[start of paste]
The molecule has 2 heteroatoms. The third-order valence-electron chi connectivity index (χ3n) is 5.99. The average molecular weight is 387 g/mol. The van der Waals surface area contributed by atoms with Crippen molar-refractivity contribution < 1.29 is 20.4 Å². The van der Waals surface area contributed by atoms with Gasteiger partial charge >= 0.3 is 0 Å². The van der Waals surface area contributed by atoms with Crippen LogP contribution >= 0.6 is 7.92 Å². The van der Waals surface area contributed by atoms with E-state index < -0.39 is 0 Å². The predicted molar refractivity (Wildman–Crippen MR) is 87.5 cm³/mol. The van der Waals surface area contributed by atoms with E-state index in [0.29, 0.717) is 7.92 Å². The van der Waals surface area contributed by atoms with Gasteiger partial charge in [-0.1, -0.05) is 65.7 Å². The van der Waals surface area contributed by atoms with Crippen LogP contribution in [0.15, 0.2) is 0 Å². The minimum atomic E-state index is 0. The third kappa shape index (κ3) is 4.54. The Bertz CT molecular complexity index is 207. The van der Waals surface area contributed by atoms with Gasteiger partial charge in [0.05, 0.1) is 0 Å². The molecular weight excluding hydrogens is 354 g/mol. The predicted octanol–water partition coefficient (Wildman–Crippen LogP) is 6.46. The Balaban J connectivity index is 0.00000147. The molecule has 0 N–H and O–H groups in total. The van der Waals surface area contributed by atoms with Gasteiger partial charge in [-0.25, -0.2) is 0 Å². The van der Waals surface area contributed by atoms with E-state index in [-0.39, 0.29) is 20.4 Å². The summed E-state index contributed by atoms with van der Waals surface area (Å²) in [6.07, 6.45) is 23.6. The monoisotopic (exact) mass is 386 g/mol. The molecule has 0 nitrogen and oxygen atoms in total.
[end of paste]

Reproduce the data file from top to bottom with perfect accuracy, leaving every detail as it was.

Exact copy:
The molecule has 2 heteroatoms. The third-order valence-electron chi connectivity index (χ3n) is 5.99. The average molecular weight is 387 g/mol. The van der Waals surface area contributed by atoms with Crippen molar-refractivity contribution < 1.29 is 20.4 Å². The van der Waals surface area contributed by atoms with Gasteiger partial charge >= 0.3 is 0 Å². The van der Waals surface area contributed by atoms with Crippen LogP contribution >= 0.6 is 7.92 Å². The van der Waals surface area contributed by atoms with E-state index < -0.39 is 0 Å². The predicted molar refractivity (Wildman–Crippen MR) is 87.5 cm³/mol. The van der Waals surface area contributed by atoms with E-state index in [0.29, 0.717) is 7.92 Å². The van der Waals surface area contributed by atoms with Gasteiger partial charge in [-0.1, -0.05) is 65.7 Å². The van der Waals surface area contributed by atoms with Crippen LogP contribution in [0.15, 0.2) is 0 Å². The minimum atomic E-state index is 0. The third kappa shape index (κ3) is 4.54. The Bertz CT molecular complexity index is 207. The van der Waals surface area contributed by atoms with Gasteiger partial charge in [0.05, 0.1) is 0 Å². The molecular weight excluding hydrogens is 354 g/mol. The predicted octanol–water partition coefficient (Wildman–Crippen LogP) is 6.46. The Balaban J connectivity index is 0.00000147. The molecule has 0 N–H and O–H groups in total. The van der Waals surface area contributed by atoms with Gasteiger partial charge in [-0.25, -0.2) is 0 Å². The van der Waals surface area contributed by atoms with E-state index in [-0.39, 0.29) is 20.4 Å². The summed E-state index contributed by atoms with van der Waals surface area (Å²) in [6.07, 6.45) is 23.6. The monoisotopic (exact) mass is 386 g/mol. The molecule has 0 nitrogen and oxygen atoms in total.